A user may initiate an instant message conversation via a user interface of one of the endpoints 103. The user may enter text to send to another user at one of the other endpoints 103. The endpoint 103 receives the text input for the instant message and triggers an image capture based on the instant message or event associated with the creating or sending of the instant message.

The endpoint 103 may generate a trigger command based on the instant message. The trigger command causes a camera to capture the image. In one example, the image is a picture of the user. For example, the user types a message, presses send, and the endpoint 103 automatically captures an image of the user in response to the send command. Because there is no guarantee that the user is within the viewing frustum of the camera, the user may not appear in the image. In some examples, this may be intentional. The user may point the camera at another object in the user's vicinity. For example, the user may type the message “Hello from Paris,” press send, and point the camera at the Eiffel Tower. The endpoint 103 sends the instant message along with the image of the Eiffel Tower.

The trigger command may be generated automatically based on entry of the instant message. For example, the trigger command may be generated when the user presses send for an instant message. In another example, the trigger command may be generated when the user begins to enter the text for the instant message. The trigger command may be generated based on a specific number of characters entered for the instant message. Alternatively, the trigger command may be generated based on the content of the text for the instant message. The endpoint 103 may analyze the text to identify when a punctuation mark has been entered by the user. The punctuation mark signifies an end of one thought or statement and the beginning of the next thought or statement.

The endpoint 103 may analyze the text and identify a trigger word. Trigger words may describe emotional states of the instant message. Example trigger words include angry, happy, sad, upset, crazy, need, urgent, excited, love, impressed, disappointed, proud, hate, like, please, help, furious, or other words. The trigger words may be classified into levels of intensity. The endpoint 103 may trigger an image capture after a high number (e.g., 3 or more) of low intensity words have been entered into one or more instant messages. Example low intensity words include like, please, happy, or other examples of words that relay moderate emotions or opinions.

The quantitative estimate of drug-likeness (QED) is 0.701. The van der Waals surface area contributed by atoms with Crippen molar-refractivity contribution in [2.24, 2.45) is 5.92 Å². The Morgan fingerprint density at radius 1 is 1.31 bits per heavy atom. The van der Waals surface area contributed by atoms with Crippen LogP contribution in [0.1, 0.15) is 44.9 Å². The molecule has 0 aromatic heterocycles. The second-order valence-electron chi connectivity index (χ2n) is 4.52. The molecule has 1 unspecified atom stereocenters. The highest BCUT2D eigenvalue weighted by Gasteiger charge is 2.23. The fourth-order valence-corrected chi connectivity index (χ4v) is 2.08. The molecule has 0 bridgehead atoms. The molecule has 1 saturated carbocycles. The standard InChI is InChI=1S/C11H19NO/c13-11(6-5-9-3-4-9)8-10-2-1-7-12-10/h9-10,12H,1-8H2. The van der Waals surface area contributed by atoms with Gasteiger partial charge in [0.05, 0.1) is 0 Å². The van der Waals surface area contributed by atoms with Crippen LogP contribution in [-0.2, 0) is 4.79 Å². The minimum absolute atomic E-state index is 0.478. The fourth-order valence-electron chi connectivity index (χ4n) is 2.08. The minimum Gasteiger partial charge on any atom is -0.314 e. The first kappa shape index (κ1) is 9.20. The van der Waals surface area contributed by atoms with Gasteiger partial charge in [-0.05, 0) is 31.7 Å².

The endpoint 103 may trigger an image capture after a low number (e.g., 1 or 2) of high intensity words have been entered into one or more instant messages. Example high intensity words include love, hate, furious, angry, or other examples of words that relay intense emotions or opinions.

A camera for the image capture may be integrated with the endpoint 103 or a peripheral associated with the endpoint 103. The integrated camera may be a front facing camera or a rear facing camera. The peripheral camera may be physically connected to the endpoint 103 such as a universal serial bus (USB) camera. The peripheral may be wirelessly connected to the endpoint 103 using a wireless protocol such as any one of the family of protocols known as IEEE 802.11, any one of the family of protocols known as Bluetooth, or another type of communication.

The endpoint 103 sends the image of the user or other captured image with the instant message to a recipient of the instant message via the network 105. The instant message includes a username corresponding to the recipient. The server 101 may receive the instant message, consult a user database for the recipient username, and forward the instant message to an IP address that corresponds to the recipient username.

FIG. 2 illustrates an example endpoint 103 including a user interface. The endpoint 103 may include a front facing camera 110, a conversation selector display 109, and a status bar display 108. In the case of mobile devices, the status bar display 108 may include a signal strength icon, a time, and/or a battery strength icon. The conversation selector display 109 may include the name of the current recipient of the instant messages and allows the user to switch between multiple conversations. The conversation selector display 109 may also allow the user to merge instant message conversations. In a merged instant message conversation, the endpoint 103 communicates with multiple other endpoints.